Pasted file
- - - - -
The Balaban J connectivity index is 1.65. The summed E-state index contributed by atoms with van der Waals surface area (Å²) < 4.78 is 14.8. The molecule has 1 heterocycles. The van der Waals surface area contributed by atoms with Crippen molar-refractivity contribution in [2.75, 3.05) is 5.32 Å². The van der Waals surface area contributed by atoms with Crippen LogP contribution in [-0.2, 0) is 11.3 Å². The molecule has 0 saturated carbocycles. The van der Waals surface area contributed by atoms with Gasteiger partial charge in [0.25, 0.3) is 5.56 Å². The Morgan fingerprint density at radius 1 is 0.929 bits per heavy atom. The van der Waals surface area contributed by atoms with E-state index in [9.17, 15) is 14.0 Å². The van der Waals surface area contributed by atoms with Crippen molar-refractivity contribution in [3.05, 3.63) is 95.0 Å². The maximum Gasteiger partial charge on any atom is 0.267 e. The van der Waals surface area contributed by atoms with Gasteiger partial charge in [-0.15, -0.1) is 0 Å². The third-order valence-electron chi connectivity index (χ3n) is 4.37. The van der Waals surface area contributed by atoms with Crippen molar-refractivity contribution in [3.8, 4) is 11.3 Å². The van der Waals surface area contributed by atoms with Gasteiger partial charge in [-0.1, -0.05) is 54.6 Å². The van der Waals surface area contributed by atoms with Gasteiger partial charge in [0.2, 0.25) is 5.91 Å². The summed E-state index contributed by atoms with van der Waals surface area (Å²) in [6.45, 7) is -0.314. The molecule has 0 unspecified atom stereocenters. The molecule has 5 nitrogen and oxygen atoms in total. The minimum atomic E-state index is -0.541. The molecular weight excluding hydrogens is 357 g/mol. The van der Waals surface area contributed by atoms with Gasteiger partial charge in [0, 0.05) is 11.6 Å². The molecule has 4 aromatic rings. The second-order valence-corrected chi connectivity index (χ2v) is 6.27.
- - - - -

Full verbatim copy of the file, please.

The Balaban J connectivity index is 1.65. The summed E-state index contributed by atoms with van der Waals surface area (Å²) < 4.78 is 14.8. The molecule has 1 heterocycles. The van der Waals surface area contributed by atoms with Crippen molar-refractivity contribution in [2.75, 3.05) is 5.32 Å². The van der Waals surface area contributed by atoms with Crippen LogP contribution in [-0.2, 0) is 11.3 Å². The molecule has 0 saturated carbocycles. The van der Waals surface area contributed by atoms with Gasteiger partial charge in [0.25, 0.3) is 5.56 Å². The Morgan fingerprint density at radius 1 is 0.929 bits per heavy atom. The van der Waals surface area contributed by atoms with E-state index in [9.17, 15) is 14.0 Å². The van der Waals surface area contributed by atoms with Crippen molar-refractivity contribution in [3.05, 3.63) is 95.0 Å². The maximum Gasteiger partial charge on any atom is 0.267 e. The van der Waals surface area contributed by atoms with Gasteiger partial charge in [-0.15, -0.1) is 0 Å². The third-order valence-electron chi connectivity index (χ3n) is 4.37. The van der Waals surface area contributed by atoms with Crippen molar-refractivity contribution in [3.8, 4) is 11.3 Å². The van der Waals surface area contributed by atoms with Gasteiger partial charge in [-0.1, -0.05) is 54.6 Å². The van der Waals surface area contributed by atoms with Gasteiger partial charge in [0.2, 0.25) is 5.91 Å². The summed E-state index contributed by atoms with van der Waals surface area (Å²) in [6.45, 7) is -0.314. The molecule has 0 unspecified atom stereocenters. The molecule has 5 nitrogen and oxygen atoms in total. The minimum atomic E-state index is -0.541. The molecular weight excluding hydrogens is 357 g/mol. The van der Waals surface area contributed by atoms with Gasteiger partial charge in [0, 0.05) is 11.6 Å². The molecule has 4 aromatic rings. The second-order valence-corrected chi connectivity index (χ2v) is 6.27.